Superheroes are some of the longest lasting characters of our modern pop culture history, and some of the earliest examples are still to this day the most well known of the genre. Superman and Batman were both created in the 1930s, and today they are two of the most easily recognizable fictional characters in the world.
A lot has changed over the last 75 years. How do the characters of this genre manage to go so long without dating themselves? Casablanca takes place the same year Wonder Woman was created but Humphrey Bogart and Ingrid Bergman now seem very old-fashioned, while Wonder Woman is more relevant today than ever. How is this possible?
For the most part, superheroes aren’t directly tied to one specific time. They exist in all times in the modern era (and if they happen to have a time machine that week, any era). Superhero stories are often written so you can’t specifically tell what year it is. “The Night Gwen Stacy Died” came out in 1973 but it’s a story that can be told over and over in any year.
The thing that separates most superheroes from other types of characters is their connection to a medium that is constantly creating new stories for them. If we think of movies and short stories as short-form fiction, and television and novels as long-form fiction then superhero stories (and soap operas for that matter) can be considered super-long-form fiction. Sure there have been reboots over the years but it’s not difficult to think of the Batman that met a young Dick Grayson in 1940 as the same Batman whose own son eventually dons the red and yellow in 2006. The character of Batman boasts an impressive amount of story and has culturally relevant staying power that would make Bart Simpson jealous.
This kind of staying power requires a certain amount of flexibility. Luckily, the ability to adapt to contemporary topics is so ingrained in the genre, it might as well be considered its superpower. While the characters in Casablanca are trapped in their 1940s story forever, comic book authors are constantly working to reflect the society that each new story is told within. In the 60s we had a Batman that was full of camp and surrounded by bright colours. By the moody 90s, the city of Gotham had been stripped of almost all its humour to fit with the emotional climate of the time.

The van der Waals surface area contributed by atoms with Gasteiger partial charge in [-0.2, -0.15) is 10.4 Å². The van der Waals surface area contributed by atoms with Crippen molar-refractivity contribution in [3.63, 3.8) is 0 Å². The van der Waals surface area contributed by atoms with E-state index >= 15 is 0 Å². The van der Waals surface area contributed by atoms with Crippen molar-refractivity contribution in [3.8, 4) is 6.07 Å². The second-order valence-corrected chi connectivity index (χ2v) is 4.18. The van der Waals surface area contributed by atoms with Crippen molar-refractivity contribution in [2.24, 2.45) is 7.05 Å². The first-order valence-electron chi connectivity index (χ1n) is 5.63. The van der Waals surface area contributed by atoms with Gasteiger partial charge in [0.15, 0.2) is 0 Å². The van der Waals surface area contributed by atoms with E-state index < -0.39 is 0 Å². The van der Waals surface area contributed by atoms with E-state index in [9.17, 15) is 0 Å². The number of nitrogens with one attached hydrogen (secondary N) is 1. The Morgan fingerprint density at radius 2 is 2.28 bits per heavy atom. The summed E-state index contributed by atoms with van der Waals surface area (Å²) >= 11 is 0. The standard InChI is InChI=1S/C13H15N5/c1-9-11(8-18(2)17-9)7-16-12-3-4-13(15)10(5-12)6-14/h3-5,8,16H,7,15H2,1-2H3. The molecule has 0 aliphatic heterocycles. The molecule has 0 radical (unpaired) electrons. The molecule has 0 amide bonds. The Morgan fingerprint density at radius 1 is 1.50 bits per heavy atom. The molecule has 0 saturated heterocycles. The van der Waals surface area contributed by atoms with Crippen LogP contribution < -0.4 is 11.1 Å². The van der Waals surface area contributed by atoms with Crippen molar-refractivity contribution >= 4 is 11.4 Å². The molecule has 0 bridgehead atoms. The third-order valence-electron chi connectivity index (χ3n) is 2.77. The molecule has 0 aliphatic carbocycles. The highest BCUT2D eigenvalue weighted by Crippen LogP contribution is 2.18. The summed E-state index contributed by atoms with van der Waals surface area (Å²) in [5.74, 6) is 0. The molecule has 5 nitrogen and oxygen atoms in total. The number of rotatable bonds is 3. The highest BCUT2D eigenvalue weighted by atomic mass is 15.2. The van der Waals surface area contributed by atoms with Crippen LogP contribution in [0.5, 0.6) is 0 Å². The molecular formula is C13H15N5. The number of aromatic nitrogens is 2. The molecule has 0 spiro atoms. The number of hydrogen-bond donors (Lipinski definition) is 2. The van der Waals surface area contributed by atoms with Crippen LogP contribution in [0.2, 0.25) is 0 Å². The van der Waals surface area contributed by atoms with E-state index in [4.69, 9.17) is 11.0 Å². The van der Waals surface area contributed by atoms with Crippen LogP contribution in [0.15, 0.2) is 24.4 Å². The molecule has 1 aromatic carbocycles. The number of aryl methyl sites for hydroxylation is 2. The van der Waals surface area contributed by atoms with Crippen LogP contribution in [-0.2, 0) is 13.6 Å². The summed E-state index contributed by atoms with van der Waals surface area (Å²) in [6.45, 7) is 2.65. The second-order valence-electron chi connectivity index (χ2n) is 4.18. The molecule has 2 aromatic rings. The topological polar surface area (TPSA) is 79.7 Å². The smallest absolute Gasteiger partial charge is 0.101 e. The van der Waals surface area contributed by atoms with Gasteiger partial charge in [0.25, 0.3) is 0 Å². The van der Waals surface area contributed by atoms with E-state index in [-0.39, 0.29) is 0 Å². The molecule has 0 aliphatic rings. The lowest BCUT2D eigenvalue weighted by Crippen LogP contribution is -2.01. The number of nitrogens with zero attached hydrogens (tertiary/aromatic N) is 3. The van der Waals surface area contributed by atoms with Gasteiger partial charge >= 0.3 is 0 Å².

In the 70s and 80s, drugs and AIDS were quickly becoming major social issues and superheroes stepped up to the plate and told stories about them. In 1971 an issue of Green Lantern/Green Arrow revealed Green Arrow’s longtime sidekick Speedy (little on the nose with the name there) to be addicted to heroin. The cover famously shows Speedy about to shoot up while Green Arrow stands in the background dramatically exclaiming, “My ward is a junkie!”
The genre has also been able to adapt to cultural sea changes by pumping new characters into these stories that can better reflect the changing times. The 70s were a time of great change in race relations in the United States and superheroes dove in headfirst. In 1972 a new hero came to Marvel’s New York City: Luke Cage. Cage’s hyper dense skin makes him impenetrable to bullets. At a time when African American men were being gunned down in the streets, Cage was often shown with bullets bouncing off of him as he wore his trademark metal cuffs and chain. As the issue of Black men being shot in the streets returns to the cultural zeitgeist today, it’s no coincidence that Luke Cage has a small-screen adaptation (currently in production) coming to Netflix.
While some superheroes have slowly changed their tones to fit the time they’re being written in and other new characters have been introduced to deal with the troubles of that time, there are still others that have had complete retroactive continuity changes (retcons) to make sure they fit in a contemporary world. From the character’s inception in 1963, Tony Stark has been involved in the international arms trade. In his first incarnation he is injured during the Cold War and has to take on the role of Iron Man to escape capture by Vietnamese forces. In the 90s, his story was retconned and the Gulf War became the setting for his origin-inducing incident. When the character was brought to the big screen in 2008, this origin story changed yet again to reflect the ongoing war in the Middle East.
Without the ability to adapt and change to fit different cultural moods, stories of super-human valour and adventure would seem, at best, as quaint as a pair of former lovers meeting in a Morrocan nightclub in WWII. At worst, they’d be seen as nothing more than drawings for children from a different time. Instead, these characters feature in some of the highest grossing films of all time. As new stories continue to be told about these characters, we can be sure that we’ll keep coming back to them, like an old familiar song that we just want to hear one more time.